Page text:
The Journal The Authority on Global Business in Japan

ACCJ Chapter | Chubu

September 2013

GREETINGS FROM CHUBU
With nine committees, a busy events calendar, and a strong entrepreneurial spirit, this lively chapter has fun moving fast

By Steve Burson

Being the smallest chapter of the ACCJ is a real advantage to us here in the Chubu region. We move fast and we have a lot of fun! We have nine very active committees, for which the networking and information pillars of the ACCJ are the main focus. In particular, the entrepreneurial spirit in Chubu is unlike that in any other region. Our Independent Business Committee and our Business Programs Committee lead this very active audience with many breakfast and evening meetings on a variety of interesting topics.

However, we have also begun our own advocacy. In September, we will launch the Chubu Chapter’s first position paper, that highlights “How to Put Chubu on the Global Map.” The paper was written together with the Greater Nagoya Initiative, that represents the region’s national and local government, industry, and academia. Its goal is to help promote foreign direct investment, as well as alliances between overseas and Japanese companies. The paper explains how we are striving to create a more international city, one that can enhance business between Japan and the United States.

Our chapter is built on the back of support from the US Consulate, constituents of our Sustaining Corporate Membership (Oak Lawn Marketing and Nanzan University), and Nagoya’s industry (particularly automotive and aerospace companies, which are represented by committees in our chapter).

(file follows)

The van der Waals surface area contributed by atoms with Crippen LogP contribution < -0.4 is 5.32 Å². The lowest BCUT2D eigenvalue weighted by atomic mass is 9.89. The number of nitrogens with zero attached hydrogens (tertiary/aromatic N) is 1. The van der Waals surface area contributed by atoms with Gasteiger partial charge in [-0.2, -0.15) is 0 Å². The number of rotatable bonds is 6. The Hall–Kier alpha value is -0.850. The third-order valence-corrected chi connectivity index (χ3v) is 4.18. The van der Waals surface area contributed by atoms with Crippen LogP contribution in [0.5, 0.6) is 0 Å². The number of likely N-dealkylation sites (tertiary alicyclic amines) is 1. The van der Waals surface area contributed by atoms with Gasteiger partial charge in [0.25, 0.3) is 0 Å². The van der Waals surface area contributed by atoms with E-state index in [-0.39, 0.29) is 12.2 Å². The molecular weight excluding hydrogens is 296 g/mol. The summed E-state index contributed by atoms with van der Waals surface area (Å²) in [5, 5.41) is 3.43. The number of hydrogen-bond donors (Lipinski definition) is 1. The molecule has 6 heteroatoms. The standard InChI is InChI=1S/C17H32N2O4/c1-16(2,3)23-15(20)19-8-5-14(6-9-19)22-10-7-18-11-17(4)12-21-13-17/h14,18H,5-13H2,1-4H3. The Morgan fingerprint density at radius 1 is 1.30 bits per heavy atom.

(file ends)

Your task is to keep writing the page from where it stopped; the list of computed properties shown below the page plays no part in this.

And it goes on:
If you are coming through Nagoya anytime soon, look us up. We would love to see you!

As an example of the activity here in Chubu, I will leave you with reports on two exciting events just completed.

Chubu Women in Business Committee Event
On July 9, the Chubu Women in Business Committee hosted Professor Edward Yagi from Nagoya’s Nanzan University Graduate School of Business Administration.

Yagi spoke on the topic “Professional Women and Uncomfortable Men: Insights on 10,000 Companies from Someone Who Has Seen It All.” He discussed historical reasons for women having been, and still being, poorly represented in the global workforce.

The professional status of women in Japan is still remarkably low compared with that of those in the majority of developed nations, he explained. Concerning equality and diversity, he argued for mutuality, and how this concept could bring women to the fore, in Japan and around the world.
More details: www.accj.or.jp/images/PDF/edward_yagi_eng.pdf

Mobility Manufacturing Committee: Hamaoka Nuclear Power Plant Tour
The ACCJ (Chubu) Mobility Manufacturing Committee hosted a tour of the Chubu Electric Power Company (CEPCO) Hamaoka Nuclear Power Station on July 11. The 18 participants joined us from the Chubu region and Tokyo.

The tour was organized to inspect the recently implemented earthquake and tsunami countermeasures to which CEPCO has devoted considerable resources. If a picture is worth a thousand words, seeing something firsthand is most impressive. Two briefings were held, one on the bus and the other at the facility, the latter by CEPCO executives in charge of the Hamaoka facility.

With ACCJ tour members given ample opportunity to address their questions and concerns to the executives, the tour was both interesting and informative. One highlight was being able to see up close and touch the formidable anti-tsunami wall that has been constructed.

The ACCJ and the Mobility Manufacturing Committee would like to thank CEPCO for their kind hospitality. In addition, we would like to single out Mr. Yoshiro Hiraiwa for his efforts to help put the event together and for acting as guide and presenter on the bus provided by his company. •

Steve Burson - ACCJ Journal

Steve Burson is Vice President of the ACCJ Chubu Chapter.

[A] tour was organized to inspect the recently implemented earthquake and tsunami countermeasures to which CEPCO has devoted considerable resources. If a picture is worth a thousand words, seeing something firsthand is most impressive.”